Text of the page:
She thought at first that he was just being friendly but later replayed some of the things (grooming techniques) he had said to her that set off her own alarm bells. This while I was busy loading the cart, paying for stuff, and not paying attention to yet another act of ubiquitous harassment.
My daughter was a ball of mixed emotion: afraid she had done something to encourage this man by being the smiley, happy, and engaging child that she is—embarrassed by, and a little put out with her mother for raising a voice to a store employee, and feeling that her own nature to be kind had betrayed her and made her vulnerable and unable to trust her intuition before it was too late.
I was kicking myself for not saying something more to him like, “WTF? You don’t touch girls in that way! What’s wrong with you?!” Instead, I called the store manager from the car and told him what had happened.
I spent the next several weeks trying to balance making sure my daughter knew it wasn’t her fault while also trying to help her be more comfortable standing up for herself versus standing down for a male.
The guy in his 30s, at the local Pavilions grocery market, would incessantly speak to my daughter of her looks and even follow us out to our car. It became so uncomfortable that my daughter didn’t want to shop their anymore.
I knew that if we avoided every place where lecherous males congregated, we might as well rent space in Rapunzel’s tower.
I was tired, so tired, of appeasing men with nervous laughter and a plastered smile—all largely unconscious, inborn techniques for defusing situations. I asked both my male and female friends what I could do. What could I teach my child to do or say to men in those types of instances that would stop the aggressive intimidation and yet not escalate it and make the situation worse?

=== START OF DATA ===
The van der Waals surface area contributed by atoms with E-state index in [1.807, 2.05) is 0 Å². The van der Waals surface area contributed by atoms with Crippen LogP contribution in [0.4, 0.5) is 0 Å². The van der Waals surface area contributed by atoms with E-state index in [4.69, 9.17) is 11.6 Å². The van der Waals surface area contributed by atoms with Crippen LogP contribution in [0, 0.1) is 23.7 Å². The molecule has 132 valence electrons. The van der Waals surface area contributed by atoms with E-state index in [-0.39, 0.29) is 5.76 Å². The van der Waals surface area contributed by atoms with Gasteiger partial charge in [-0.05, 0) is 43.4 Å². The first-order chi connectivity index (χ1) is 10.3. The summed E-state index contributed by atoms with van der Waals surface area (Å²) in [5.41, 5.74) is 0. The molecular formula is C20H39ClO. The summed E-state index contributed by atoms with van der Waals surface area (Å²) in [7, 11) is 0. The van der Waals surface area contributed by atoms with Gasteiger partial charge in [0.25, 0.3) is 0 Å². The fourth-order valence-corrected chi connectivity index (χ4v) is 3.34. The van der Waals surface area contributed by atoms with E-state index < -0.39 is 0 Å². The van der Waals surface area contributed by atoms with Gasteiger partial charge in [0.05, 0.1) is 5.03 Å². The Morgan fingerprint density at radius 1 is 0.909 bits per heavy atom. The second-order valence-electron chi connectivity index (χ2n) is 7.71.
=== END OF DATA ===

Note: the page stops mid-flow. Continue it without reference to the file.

When I was venting to a mom friend about it, she asked me why I didn’t make my ten-year-old wear a bra. I said, “First of all, bras are uncomfortable (it’s the first thing many women take off as soon as we get home) and second, I don’t want to make her feel more self-conscious than she already is.”
She replied, “But it’s distracting to men if she doesn’t wear a bra.”
I was steamed.
Since when is it a child’s job to be responsible for the male’s sexual focus?
And why is that? Because females are raised to be people pleasers, to always be nice and polite and cater to the male ego, for fear of retaliation.
Every news story, television show or film that features a domestic violence headline has ingrained into the collective conscious of women that speaking up to a man could lead to broken parts of the body, mind, and spirit.
That’s why, when I heard the Cardi B song lyric,
“If I see you and I don’t speak
That means I don’t *uck with you”
I had to pull the car over.
I had always taught my daughter that her body belonged to her and that no one was allowed to touch her if she didn’t want to be touched. I never forced her to hug and kiss or be tickled by relatives and friends. I’d even seen her put her hand up like a stop sign as if to say, “Back off,” and say to a little boy at a play structure when she was just three years old, “You are in my personal space.”
We had practiced these things when she was younger. But that was while she was a child and not a girl dancing on the outskirts of puberty, the gateway to perpetual sexual vulnerability. Somewhere during that transition of growth and change, she became more afraid to stand up for herself.
I quickly googled Cardi B and played the song over and over. Each time I head that lyric,
“If I see you and I don’t speak
That means I don’t *uck with you”
I felt empowered.
Too many times I held my tongue when what I really wanted to say was what Cardi B said. Those lyrics spoke to me and for me. I wanted to be able to say them not just to men, but deserving women too (mean girls & power mama dramas); but instead, I either said nothing or not enough. Why? Because I worried that saying something like that would be seen as brash and aggressive, the antithesis of what I wanted to project which was refinement and composure. Because I feared recrimination and abandonment from others if I spoke up. Because I value kindness and want to put positive energy into the world, not the coarse vibes of the “F word.”
I had to check myself and wonder, why do I feel it’s a negative reflection on me to tell a creep to back off and stop talking to me or my child? Am I not still a kind and loving person if I stand up for myself and others? It wasn’t as if I had never spoken up before, it was more so that once you start, it seems to perpetuate itself and battles appear everywhere and seem never ending.